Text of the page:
They've Got Rockefeller Center, but We've Got Konishiki, the World's Best Sumo Wrestler
updated 12/11/1989 AT 01:00 AM EST
•originally published 12/11/1989 AT 01:00 AM EST
Konishiki is one of Japan's biggest celebrities and the country's best-known American athlete: He earns more than $250,000 a year and travels with attendants who rush to help him into his size 60 jackets. That life-style must still seem as dreamlike as his victory. He was born Salevaa Fuauli Atisanoe, one of nine children of Lautoa, a Navy maintenance worker, and Talafaaiva, who are of Samoan descent and live outside Honolulu. When he was 18 and a mere 375 lbs., he was discovered by Jesse Kuhaulua, a fellow Hawaiian who won the Emperor's Cup in 1972. Kuhaulua took the boy to Japan and tutored him in shin-gi-tai, the umbrella term for the spirit, skill and power demanded by the 70 pushing, slapping and grappling techniques used to heave a foe out of the ring. He also renamed Atisanoe after a 19th-century champion of the 1,500-year-old sport rooted in Shinto ritual.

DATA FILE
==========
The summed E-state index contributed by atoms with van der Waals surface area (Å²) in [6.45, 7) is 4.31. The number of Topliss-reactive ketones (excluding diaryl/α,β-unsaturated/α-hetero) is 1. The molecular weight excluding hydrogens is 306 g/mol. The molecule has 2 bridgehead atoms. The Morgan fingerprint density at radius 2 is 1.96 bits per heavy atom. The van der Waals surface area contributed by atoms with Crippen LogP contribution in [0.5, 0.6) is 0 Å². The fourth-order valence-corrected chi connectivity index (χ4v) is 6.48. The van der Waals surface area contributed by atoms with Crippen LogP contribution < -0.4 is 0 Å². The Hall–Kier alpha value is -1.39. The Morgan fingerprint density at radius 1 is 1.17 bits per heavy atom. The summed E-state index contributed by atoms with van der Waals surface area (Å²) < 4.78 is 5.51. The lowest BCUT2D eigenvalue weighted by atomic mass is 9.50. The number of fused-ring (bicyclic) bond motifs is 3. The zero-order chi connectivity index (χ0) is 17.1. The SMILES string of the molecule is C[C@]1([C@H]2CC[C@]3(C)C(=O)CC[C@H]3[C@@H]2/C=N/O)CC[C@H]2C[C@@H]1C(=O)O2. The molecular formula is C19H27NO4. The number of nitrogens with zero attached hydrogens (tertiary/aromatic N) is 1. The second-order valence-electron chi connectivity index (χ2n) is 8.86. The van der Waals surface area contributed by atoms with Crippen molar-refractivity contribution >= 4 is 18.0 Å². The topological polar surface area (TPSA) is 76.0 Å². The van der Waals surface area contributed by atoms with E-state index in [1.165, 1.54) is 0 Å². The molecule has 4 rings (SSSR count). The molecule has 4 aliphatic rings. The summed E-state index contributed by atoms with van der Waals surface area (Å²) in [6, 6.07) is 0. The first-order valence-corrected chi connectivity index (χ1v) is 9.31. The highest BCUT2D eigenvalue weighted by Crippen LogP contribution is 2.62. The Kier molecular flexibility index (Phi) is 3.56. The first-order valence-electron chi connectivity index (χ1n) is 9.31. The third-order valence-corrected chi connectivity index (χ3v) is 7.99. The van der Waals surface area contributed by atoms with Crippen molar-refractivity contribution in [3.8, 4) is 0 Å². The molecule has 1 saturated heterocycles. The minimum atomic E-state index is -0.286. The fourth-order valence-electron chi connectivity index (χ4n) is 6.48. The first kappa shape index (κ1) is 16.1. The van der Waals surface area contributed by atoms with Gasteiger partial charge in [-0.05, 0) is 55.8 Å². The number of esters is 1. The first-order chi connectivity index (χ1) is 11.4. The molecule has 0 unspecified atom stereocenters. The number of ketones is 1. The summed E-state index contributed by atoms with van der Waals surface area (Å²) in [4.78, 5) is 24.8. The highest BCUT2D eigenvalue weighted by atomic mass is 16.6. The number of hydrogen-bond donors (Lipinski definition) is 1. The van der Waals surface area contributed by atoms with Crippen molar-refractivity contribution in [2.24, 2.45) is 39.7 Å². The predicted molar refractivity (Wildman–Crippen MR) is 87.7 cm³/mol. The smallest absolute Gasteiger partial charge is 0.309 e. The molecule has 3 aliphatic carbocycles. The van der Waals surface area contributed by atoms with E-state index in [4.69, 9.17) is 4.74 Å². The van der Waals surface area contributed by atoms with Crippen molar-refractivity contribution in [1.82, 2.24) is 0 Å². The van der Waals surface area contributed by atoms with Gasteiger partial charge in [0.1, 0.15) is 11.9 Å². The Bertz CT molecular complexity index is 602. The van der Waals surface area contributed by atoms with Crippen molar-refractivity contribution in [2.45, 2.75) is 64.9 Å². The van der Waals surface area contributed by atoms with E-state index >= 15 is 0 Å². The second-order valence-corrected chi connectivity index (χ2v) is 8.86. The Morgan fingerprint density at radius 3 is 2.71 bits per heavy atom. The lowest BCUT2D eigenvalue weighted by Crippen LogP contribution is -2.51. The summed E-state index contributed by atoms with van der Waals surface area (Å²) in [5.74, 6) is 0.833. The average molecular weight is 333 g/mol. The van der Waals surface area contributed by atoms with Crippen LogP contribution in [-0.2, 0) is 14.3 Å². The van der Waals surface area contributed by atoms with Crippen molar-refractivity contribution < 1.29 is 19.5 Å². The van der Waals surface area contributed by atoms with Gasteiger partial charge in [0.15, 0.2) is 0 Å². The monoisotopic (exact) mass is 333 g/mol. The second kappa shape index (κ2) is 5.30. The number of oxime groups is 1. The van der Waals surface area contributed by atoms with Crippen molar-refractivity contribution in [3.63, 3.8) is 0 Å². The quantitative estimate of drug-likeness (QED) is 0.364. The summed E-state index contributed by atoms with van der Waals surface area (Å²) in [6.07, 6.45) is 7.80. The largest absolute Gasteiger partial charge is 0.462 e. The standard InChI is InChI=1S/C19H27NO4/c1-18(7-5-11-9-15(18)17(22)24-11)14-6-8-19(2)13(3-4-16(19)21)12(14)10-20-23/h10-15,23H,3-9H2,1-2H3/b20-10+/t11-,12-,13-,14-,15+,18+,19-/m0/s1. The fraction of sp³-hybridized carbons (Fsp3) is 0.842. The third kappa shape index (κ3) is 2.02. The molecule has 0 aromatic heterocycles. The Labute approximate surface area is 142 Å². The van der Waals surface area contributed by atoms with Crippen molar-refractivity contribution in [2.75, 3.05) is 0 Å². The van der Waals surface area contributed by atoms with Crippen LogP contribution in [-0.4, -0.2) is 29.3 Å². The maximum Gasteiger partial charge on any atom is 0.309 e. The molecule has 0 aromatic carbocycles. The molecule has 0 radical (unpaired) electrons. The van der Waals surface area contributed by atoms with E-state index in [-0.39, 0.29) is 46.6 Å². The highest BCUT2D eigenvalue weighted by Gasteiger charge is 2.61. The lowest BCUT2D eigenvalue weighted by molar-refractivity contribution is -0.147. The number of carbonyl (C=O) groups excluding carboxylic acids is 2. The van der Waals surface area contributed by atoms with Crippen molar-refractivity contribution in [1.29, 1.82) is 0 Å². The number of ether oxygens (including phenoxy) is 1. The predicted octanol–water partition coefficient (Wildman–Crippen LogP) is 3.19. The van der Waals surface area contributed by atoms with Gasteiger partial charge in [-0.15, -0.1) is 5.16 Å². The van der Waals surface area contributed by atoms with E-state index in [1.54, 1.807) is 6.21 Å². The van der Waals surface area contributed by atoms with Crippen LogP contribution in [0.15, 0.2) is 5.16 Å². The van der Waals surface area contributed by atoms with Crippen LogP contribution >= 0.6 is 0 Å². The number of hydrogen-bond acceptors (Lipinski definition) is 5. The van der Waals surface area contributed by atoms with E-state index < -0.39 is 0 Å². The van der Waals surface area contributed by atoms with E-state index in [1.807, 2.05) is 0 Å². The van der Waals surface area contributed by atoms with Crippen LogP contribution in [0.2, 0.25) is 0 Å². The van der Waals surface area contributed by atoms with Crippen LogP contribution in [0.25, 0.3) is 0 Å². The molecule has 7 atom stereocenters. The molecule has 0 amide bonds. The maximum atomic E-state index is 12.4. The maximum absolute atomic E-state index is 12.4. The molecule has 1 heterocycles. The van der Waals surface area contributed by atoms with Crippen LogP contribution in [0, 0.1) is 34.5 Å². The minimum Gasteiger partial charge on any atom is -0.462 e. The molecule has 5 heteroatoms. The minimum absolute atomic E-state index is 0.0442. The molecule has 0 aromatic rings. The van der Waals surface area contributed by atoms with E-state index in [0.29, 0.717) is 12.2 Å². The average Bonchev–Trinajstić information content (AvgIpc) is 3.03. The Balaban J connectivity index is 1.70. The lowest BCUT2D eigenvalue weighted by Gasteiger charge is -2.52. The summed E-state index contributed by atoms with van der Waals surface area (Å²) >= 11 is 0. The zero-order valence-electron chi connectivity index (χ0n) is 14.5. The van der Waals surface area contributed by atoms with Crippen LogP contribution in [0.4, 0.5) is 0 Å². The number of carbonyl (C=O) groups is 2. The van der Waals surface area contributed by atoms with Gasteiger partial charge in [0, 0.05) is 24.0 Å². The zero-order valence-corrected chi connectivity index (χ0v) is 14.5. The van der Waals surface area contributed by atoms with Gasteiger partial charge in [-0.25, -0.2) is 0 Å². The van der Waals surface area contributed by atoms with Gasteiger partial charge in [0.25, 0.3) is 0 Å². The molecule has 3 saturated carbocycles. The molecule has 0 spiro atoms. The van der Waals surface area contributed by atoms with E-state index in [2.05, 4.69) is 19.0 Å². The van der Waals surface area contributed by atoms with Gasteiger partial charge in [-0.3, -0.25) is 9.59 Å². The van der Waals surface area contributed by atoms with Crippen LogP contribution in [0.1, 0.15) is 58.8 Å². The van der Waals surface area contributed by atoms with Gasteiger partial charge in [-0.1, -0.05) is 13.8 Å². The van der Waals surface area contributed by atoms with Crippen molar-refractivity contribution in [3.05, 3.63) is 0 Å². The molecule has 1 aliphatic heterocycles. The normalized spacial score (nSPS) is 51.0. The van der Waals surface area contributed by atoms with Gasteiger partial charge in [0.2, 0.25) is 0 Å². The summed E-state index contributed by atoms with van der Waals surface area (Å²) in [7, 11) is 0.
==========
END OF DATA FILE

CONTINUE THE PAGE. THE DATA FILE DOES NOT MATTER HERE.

Konishiki's early victories angered some xenophobic Japanese, who derided him as a "Hawaiian monster" and "meat bomb" and even suggested he be banned because his bulk made him at least 70 lbs. heavier than any competitor. But times have changed somewhat, and he is now being hailed as the next sumo yokozuna, the ultimate grand champion. After Konishiki's Cup win, Japanese TV replayed his moment of victory over and over, accompanied by the sort of hushed narration reserved for describing the rising sun of a brand-new age.